equipment. Rather than sorting
things out as I go, I am taking a few weeks to determine; what I can do to
reduce my spatial needs, how I can reduce the mess that could accompany
racking/ bottling, then buy the appropriate equipment, set up, and take the
plunge, finally trying my hand at making some wine.
“Drink no longer water, but use a little wine for thy stomach's sake and thine often infirmities.” (1 Timothy 5:23)
Note: I'm not a doctor--I don't even pretend to be one to pick up girls--so this is not medical advice or a recommendation to use alcohol in anything other than a reasonable and moderate way, conducive to a healthy lifestyle embracing a good diet, exercise and a circle of friends to share it with.
If even the Bible backs up the health benefits of wine, is it really true that wine isn't just harmless, but might actually do your health some good? That's a common suggestion among wine-lovers, and there appear to be some studies that back up the idea. And for a while at least, wine was suspected as a primary cause of the French Paradox.
Those lucky French people, despite a diet that features a high amount of saturated fats, are known to have a lower prevalence of coronary disease than people in other places. When scientists first realized that, one of the most popular suggested explanations for this health benefit was all the red wine the French drink. You can imagine how sales of red wine increased in North America after that theory came out. But despite the known good effects of certain ingredients in the wine, there just didn't seem to be enough of those ingredients to create such a drastic health effect. And when you realize that on average, a French person drinks only a couple of bottles more per year than a North American, well, there goes that theory. Darnit anyway.
But don't throw the health effects out with the wine bottle! All is not yet lost. Because despite the crash and burn of red wine as a theoretical cause of the French Paradox, there is still some evidence suggesting health benefits to moderate alcohol intake. And yes, those benefits relate to cardiovascular health. So red wine may be back on the menu after all.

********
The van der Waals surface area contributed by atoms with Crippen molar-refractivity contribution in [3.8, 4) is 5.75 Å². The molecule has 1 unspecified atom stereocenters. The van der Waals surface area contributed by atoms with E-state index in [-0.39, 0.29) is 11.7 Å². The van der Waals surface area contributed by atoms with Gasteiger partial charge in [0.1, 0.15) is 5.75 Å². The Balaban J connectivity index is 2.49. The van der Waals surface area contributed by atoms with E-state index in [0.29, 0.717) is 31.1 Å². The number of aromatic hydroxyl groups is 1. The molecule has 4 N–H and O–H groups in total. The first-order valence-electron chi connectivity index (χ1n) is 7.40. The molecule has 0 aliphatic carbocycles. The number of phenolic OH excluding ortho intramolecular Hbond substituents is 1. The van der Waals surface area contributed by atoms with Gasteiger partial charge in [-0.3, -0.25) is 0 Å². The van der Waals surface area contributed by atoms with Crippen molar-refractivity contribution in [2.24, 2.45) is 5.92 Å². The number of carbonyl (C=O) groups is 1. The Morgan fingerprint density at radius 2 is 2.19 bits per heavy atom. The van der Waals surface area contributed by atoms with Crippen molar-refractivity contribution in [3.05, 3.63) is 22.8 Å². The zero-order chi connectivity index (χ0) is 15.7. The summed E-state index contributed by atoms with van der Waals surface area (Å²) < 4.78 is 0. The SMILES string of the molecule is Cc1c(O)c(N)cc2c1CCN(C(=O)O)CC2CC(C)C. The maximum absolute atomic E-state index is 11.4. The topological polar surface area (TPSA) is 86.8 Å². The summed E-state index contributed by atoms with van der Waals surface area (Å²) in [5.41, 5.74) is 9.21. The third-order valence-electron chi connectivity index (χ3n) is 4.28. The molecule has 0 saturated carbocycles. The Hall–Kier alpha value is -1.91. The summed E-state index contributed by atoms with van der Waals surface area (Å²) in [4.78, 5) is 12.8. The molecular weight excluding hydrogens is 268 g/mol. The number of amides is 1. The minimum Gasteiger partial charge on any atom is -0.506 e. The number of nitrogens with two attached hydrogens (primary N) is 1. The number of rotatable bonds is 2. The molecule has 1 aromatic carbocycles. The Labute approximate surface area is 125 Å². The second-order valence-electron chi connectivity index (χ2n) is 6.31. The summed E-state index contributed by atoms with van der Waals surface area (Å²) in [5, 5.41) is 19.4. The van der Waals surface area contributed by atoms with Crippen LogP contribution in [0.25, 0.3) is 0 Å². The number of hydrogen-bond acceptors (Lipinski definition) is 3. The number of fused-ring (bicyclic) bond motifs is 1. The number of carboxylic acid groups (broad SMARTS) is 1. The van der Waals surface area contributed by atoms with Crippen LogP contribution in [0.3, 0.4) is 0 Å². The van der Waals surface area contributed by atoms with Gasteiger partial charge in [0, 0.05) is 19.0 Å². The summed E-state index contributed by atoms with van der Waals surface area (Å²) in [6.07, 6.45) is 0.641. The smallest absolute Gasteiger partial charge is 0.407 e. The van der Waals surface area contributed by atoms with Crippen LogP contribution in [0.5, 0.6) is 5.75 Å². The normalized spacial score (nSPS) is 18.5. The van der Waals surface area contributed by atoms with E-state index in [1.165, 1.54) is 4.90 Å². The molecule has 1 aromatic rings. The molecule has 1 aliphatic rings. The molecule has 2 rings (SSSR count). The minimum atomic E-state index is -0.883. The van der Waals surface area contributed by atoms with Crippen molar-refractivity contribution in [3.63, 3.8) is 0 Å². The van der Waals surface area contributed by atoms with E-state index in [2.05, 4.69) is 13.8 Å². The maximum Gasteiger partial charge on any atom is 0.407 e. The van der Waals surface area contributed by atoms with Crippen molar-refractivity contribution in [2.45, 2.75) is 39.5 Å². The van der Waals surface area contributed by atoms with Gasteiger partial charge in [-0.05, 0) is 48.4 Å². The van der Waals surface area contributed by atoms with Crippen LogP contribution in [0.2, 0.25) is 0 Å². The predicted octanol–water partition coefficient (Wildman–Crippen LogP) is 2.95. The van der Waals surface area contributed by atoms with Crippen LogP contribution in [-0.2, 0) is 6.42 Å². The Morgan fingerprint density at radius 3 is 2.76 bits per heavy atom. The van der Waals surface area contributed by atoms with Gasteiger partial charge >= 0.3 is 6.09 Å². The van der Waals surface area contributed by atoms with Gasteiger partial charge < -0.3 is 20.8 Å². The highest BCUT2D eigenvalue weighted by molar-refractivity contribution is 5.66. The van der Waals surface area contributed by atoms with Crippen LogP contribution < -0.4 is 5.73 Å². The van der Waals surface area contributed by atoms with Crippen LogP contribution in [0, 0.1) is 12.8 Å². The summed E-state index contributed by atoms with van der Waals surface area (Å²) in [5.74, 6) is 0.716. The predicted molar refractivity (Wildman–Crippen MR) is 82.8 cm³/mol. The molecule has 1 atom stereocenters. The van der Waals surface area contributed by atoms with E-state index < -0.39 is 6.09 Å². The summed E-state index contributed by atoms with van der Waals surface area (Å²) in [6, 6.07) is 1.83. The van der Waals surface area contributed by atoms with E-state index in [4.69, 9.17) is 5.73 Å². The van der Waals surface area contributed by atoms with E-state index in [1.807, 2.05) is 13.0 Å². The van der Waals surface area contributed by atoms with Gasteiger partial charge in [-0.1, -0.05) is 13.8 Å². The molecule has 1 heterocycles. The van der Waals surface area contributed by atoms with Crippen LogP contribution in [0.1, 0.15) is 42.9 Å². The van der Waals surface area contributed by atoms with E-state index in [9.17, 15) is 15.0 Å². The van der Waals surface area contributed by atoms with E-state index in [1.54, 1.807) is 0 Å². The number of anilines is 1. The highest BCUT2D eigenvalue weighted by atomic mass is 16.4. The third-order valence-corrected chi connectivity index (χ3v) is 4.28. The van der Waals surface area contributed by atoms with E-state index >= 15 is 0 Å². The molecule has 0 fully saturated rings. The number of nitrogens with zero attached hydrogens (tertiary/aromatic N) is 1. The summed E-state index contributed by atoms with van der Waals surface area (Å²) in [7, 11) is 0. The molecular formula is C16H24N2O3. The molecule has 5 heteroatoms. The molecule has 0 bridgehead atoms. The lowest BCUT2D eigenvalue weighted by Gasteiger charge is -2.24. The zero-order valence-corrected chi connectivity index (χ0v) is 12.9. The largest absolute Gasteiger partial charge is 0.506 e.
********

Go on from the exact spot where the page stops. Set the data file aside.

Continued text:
In the studies done so far, even taking into account the possibility of moderate drinkers having a better income and healthier lifestyle, and factoring out non-drinkers who had quit because they had already ruined their health with alcoholism, there seems to be a correlation. Moderate drinkers are less prone to heart disease. There doesn't seem to be a distinction between wine, beer, or distilled spirits when it comes to this benefit, but it's certainly good news for wine drinkers.
Pay attention to that word, “moderate,” though, and don't rush out and buy or make an excess of wine or other alcohol “for your health.” Too much of a good thing can reverse all those good effects. And we all know that excessive drinking leads to liver disease, heart failure, and even certain cancers, not to mention accidents and injuries caused by drunkenness. When the biblical writer says “a little wine” rather than “jugs and jugs of the stuff,” he knows what he's talking about. It's fine to have a large, well-stocked cellar; you just don't have to drink the whole thing by next Wednesday.
The effects of moderate amounts of alcohol on the body are many: it helps reduce blood pressure and reduces insulin levels. It increases the levels of good cholesterol (HDL) while reducing the levels of the bad kind (LDL). It contains antioxidants that fight cancer, and it helps prevent blood clotting. But what about that reference to the stomach in the Bible verse? Does wine help the digestive system too?
Studies seem to support that idea also. Wine apparently combats certain food-borne pathogens quite well, either because of the acidity or because of the alcohol itself going to work directly on the bacteria. It even works against the bugs that cause ulcers. But the funny thing is, this doesn't apply to white wine at all, but only to the reds. It seems the French may really be onto something, after all.